What is a sales funnel?
A sales funnel is a model for visualizing every phase in the consumer buying journey, from the time prospects discover a product to the minute they buy.
The top of the funnel represents ‘awareness,’ when prospects find a product, while the bottom represents the ‘decision,’ when potential customers convert into real consumers. At each phase the number of prospects narrows, with only a portion converting in the end.
As a beginner in business, you might find that you have a great business idea and an amazing product to sell. You expect that you can make a big kill in the market. Sadly, an amazing idea is not enough to be successful. A business owner should understand the tricks of understanding customers and the selling process to avoid the pitfalls of a business flop.
Why sales funnels are very important
Sales funnels enable business to picture each step that prospects behave along the buying path. Each step is a micro-conversion that can be optimized to increase conversions in the end. If one of these steps shows a higher-than-expected drop-off rate, it can be analyzed to see what has gone wrong and test out possible improvements.
Funnel tools like Google Analytics help you picture the actions that clients take across your website and spot pages with high drop-off rates, displaying the number of visitors leave the funnel at each action.
One important principle in business world is the sales funnel. It is what business owners use as a recommendation for list building and closing sales. A sales funnel is like an upside down triangle. There are more would-be consumers at the top of the funnel, but only a few prospects who may buy your offr at the bottom of the funnel.
The 3 parts of a sales funnel.
AwarenessIt indicates the stage when the potential consumer has actually discovered your organization and understands your item in general terms
ConsiderationIt suggests the stage when the potential customer has actually revealed interest in your item by searching your website and doing item research and comparisons
DecisionIt shows the stage when the prospective client reaches the point of conversion and chooses to either exit the funnel or purchase your product
The 6 stages of a sales funnel
Stage 1: Visit
At this stage, potential clients are showing up on your landing page, and are navigating to different pages of your website. They’re at the widest point of the funnel: if they were in a traditional store and a sales representative approached them at this point, the consumer would say, “I’m just looking.”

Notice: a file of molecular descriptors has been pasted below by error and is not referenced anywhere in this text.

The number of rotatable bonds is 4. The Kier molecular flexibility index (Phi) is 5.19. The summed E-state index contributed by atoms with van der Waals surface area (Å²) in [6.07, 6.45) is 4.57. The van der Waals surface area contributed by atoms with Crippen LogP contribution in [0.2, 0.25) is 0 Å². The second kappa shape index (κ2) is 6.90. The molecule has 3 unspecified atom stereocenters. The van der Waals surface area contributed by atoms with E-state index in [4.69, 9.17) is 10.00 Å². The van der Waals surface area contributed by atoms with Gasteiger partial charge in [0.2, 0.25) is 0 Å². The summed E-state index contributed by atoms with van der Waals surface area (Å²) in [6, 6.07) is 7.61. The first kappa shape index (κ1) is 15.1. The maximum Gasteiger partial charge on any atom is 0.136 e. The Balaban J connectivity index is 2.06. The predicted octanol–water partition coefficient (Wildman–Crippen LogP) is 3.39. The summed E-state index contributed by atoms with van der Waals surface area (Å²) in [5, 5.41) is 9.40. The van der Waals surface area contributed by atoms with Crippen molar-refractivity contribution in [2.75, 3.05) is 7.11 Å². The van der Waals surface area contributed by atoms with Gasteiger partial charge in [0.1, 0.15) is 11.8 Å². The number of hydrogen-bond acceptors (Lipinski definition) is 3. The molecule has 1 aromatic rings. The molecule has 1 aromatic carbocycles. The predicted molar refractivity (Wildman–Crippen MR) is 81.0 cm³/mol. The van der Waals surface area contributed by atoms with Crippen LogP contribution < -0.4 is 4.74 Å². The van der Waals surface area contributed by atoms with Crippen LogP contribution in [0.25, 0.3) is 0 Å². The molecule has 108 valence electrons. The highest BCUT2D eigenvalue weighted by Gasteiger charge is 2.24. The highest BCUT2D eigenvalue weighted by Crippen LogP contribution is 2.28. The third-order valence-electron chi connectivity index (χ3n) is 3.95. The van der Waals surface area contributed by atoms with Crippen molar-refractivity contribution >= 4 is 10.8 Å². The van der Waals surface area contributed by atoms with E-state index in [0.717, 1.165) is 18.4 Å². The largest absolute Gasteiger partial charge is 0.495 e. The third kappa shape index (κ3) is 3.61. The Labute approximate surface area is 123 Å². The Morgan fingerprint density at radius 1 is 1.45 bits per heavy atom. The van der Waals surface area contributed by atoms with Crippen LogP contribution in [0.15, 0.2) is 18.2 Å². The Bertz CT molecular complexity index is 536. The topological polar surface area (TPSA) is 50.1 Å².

Stage 2: Lead
When the customer sees something they like, they take a step down in the funnel, and they become a ‘lead.’.
At this moment, leads have a clear interest in your item, and they might start doing item research and contrasts. This point of the funnel is still quite broad. The client has a problem and knows your proposed service, however it is still unclear whether or not your item will fulfill their requirements.
Stage 3: Marketing Qualified Lead (MQL).
At this stage, your leads are going to understand one of two things: either your product has the potential to work for them, or it absolutely does not.
If you have done your research, your unique selling proposal (USP) is clear and you have customized your sales funnel to attract marketing-qualified leads (MQLs) based upon user personalities that you built from group and psychographic information.
Stage 4: Sales Qualified Lead (SQL).
When potential customers take the step from MQLs to SQL, this indicates that they are nearing completion of the Consideration stage, and are now near entering the Choice phase of the sales funnel.
SQLs have investigated and compared products, and have actually figured out that yes, your product does fit the costs, and is a practical service to their issue. The leads that are leaving the funnel at this point are a missed out on chance simply because they found another solution.
Phase 5: Chance.
This is where your offer and call to action (CTA) take the stage.
When an SQL has made it to this point in the funnel, they are only one step away from converting. Your USP and CTA might make or break the opportunity phase of the sales funnel. Either your product is the one option, or it is not. Your job is to to answer their concerns and provide social proof.
Phase 6: Client.
This point of the funnel is the last part where conversion happens and prospects now become your clients.
Your job does not end here, though. Your consumer has selected your product over a great deal of other readily available alternatives. Earn their trust and commitment by engaging with them at this moment. For example, send them a follow-up email consisting of resources and posts that they may find beneficial, or share a post-purchase survey so they can tell you about their buying experience so that you can enhance it for future customers. This final action presents a chance for you to encourage the client to come back and browse more products and become a repeat customer.
Why your business needs a sales funnel.
A sales funnel helps you to define and comprehend your consumers buying habits much better. Knowing how customers discover you, why they find you, and why they stay or leave is the crucial to growing your business.
An online sales funnel can help you focus on the right leads.
Developing a sales funnel provides you insights into what leads to pursue.
It lets you devote time and resources dealing with sales leads that are promising, instead of costs too much time chasing wrong leads.
Every action of your interaction with potential customers offers you an opportunity to get more information about them and find out who is serious and who is not yet ready to buy.